• Put away outdoor items that could become projectiles. If there is time you’ll want to remove items from outside and secure them so they don’t become hazardous. This would include items like chairs, tiki torches, and other lawn furniture. Make sure to bring your awning in too!
  • Go immediately when a tornado warning is issued!
  • Don’t plan to stay inside your RV! As I mentioned earlier, you want to be on the lowest level possible and stay away from windows!
  • Be ready to evacuate to a safe shelter at a moment’s notice. Don’t waste time searching for anything. Grab only the essentials. We always grab our phones, wallet(with ID), keys, pets and we get out!
  • Practice your tornado drill periodically. I would say this is especially important if you have children. 

In the event that you’re not able to get to a safe shelter, pull in the slide outs (if you have time), and get down in the part of your RV that has the most structure. Crouch down and put your hands over your head and neck to protect you. You can also use blankets or a mattress to cover yourself.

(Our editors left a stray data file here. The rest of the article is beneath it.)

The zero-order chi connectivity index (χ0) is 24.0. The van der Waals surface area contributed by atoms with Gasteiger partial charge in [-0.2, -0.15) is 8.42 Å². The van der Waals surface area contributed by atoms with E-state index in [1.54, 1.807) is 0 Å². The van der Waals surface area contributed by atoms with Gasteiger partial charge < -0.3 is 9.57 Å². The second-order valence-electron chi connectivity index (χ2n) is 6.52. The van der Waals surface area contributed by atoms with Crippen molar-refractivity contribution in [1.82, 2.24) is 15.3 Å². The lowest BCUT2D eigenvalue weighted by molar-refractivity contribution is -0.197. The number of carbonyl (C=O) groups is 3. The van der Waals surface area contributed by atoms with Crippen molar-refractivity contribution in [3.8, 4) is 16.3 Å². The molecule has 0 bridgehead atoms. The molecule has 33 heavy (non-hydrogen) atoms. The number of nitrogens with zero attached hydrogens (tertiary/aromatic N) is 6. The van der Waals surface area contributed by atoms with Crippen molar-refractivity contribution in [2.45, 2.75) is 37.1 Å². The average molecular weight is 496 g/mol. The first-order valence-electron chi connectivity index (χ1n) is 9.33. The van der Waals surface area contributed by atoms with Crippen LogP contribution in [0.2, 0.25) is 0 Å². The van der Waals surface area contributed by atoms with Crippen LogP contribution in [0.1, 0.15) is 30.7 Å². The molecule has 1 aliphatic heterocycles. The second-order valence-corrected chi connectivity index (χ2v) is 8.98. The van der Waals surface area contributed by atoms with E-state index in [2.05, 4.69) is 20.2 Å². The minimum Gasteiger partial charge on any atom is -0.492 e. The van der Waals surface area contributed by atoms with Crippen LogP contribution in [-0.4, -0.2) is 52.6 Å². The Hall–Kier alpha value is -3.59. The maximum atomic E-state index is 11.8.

If you’re out on the road when a tornado warning occurs you should try to pull over and seek shelter in a nearby building. Never try to outrun a tornado in your vehicle. If there is no suitable place to immediately take shelter, lie flat in the nearest ditch, ravine, or culvert and shield your head with your hands. Do not take shelter under a highway overpass!

weather radar with lightning

Tools to Help You Prepare

NOAA Weather Radio – The radio we have alerts us to over 60 kinds of weather hazards and emergencies. When a watch or warning is issued, it automatically alerts you. 

NOAA Weather Radar Live: Clime App – Both of us have this app on our phones and have notifications turned on.

Tornado: American Red Cross App – What I especially like about this app is that you can monitor specific locations. For instance, we have alerts set up for our families’ locations so we can check on them since we know when something is happening in their specific area. 

An emergency go bag –  You’ll want to include things such as: